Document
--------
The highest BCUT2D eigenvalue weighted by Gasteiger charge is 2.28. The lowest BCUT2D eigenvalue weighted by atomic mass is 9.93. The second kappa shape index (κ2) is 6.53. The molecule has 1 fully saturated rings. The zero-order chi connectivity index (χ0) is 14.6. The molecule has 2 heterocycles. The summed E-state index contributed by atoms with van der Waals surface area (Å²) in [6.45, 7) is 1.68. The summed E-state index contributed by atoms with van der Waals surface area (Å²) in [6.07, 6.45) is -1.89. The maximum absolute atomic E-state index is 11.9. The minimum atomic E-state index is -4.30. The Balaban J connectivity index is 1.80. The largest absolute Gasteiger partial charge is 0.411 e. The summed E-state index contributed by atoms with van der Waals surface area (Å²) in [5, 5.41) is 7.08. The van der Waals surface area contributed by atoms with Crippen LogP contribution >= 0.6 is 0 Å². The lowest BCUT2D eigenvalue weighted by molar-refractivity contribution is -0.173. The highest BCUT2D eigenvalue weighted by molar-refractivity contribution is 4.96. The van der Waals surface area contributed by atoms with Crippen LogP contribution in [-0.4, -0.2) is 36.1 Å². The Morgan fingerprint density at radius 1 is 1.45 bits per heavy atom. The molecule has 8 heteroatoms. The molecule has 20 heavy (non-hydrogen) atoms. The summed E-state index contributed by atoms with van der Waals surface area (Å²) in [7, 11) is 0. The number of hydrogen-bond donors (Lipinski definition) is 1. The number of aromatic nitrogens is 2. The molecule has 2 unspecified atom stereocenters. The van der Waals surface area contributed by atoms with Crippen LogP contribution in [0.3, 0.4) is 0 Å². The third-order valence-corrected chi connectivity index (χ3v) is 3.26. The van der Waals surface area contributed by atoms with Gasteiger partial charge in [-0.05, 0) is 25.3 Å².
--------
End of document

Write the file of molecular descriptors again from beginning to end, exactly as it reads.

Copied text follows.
The highest BCUT2D eigenvalue weighted by Gasteiger charge is 2.28. The lowest BCUT2D eigenvalue weighted by atomic mass is 9.93. The second kappa shape index (κ2) is 6.53. The molecule has 1 fully saturated rings. The zero-order chi connectivity index (χ0) is 14.6. The molecule has 2 heterocycles. The summed E-state index contributed by atoms with van der Waals surface area (Å²) in [6.45, 7) is 1.68. The summed E-state index contributed by atoms with van der Waals surface area (Å²) in [6.07, 6.45) is -1.89. The maximum absolute atomic E-state index is 11.9. The minimum atomic E-state index is -4.30. The Balaban J connectivity index is 1.80. The largest absolute Gasteiger partial charge is 0.411 e. The summed E-state index contributed by atoms with van der Waals surface area (Å²) in [5, 5.41) is 7.08. The van der Waals surface area contributed by atoms with Crippen LogP contribution >= 0.6 is 0 Å². The lowest BCUT2D eigenvalue weighted by molar-refractivity contribution is -0.173. The highest BCUT2D eigenvalue weighted by molar-refractivity contribution is 4.96. The van der Waals surface area contributed by atoms with Crippen LogP contribution in [-0.4, -0.2) is 36.1 Å². The Morgan fingerprint density at radius 1 is 1.45 bits per heavy atom. The molecule has 8 heteroatoms. The molecule has 20 heavy (non-hydrogen) atoms. The summed E-state index contributed by atoms with van der Waals surface area (Å²) in [7, 11) is 0. The number of hydrogen-bond donors (Lipinski definition) is 1. The number of aromatic nitrogens is 2. The molecule has 2 unspecified atom stereocenters. The van der Waals surface area contributed by atoms with Crippen LogP contribution in [0.3, 0.4) is 0 Å². The third-order valence-corrected chi connectivity index (χ3v) is 3.26. The van der Waals surface area contributed by atoms with Gasteiger partial charge in [-0.05, 0) is 25.3 Å².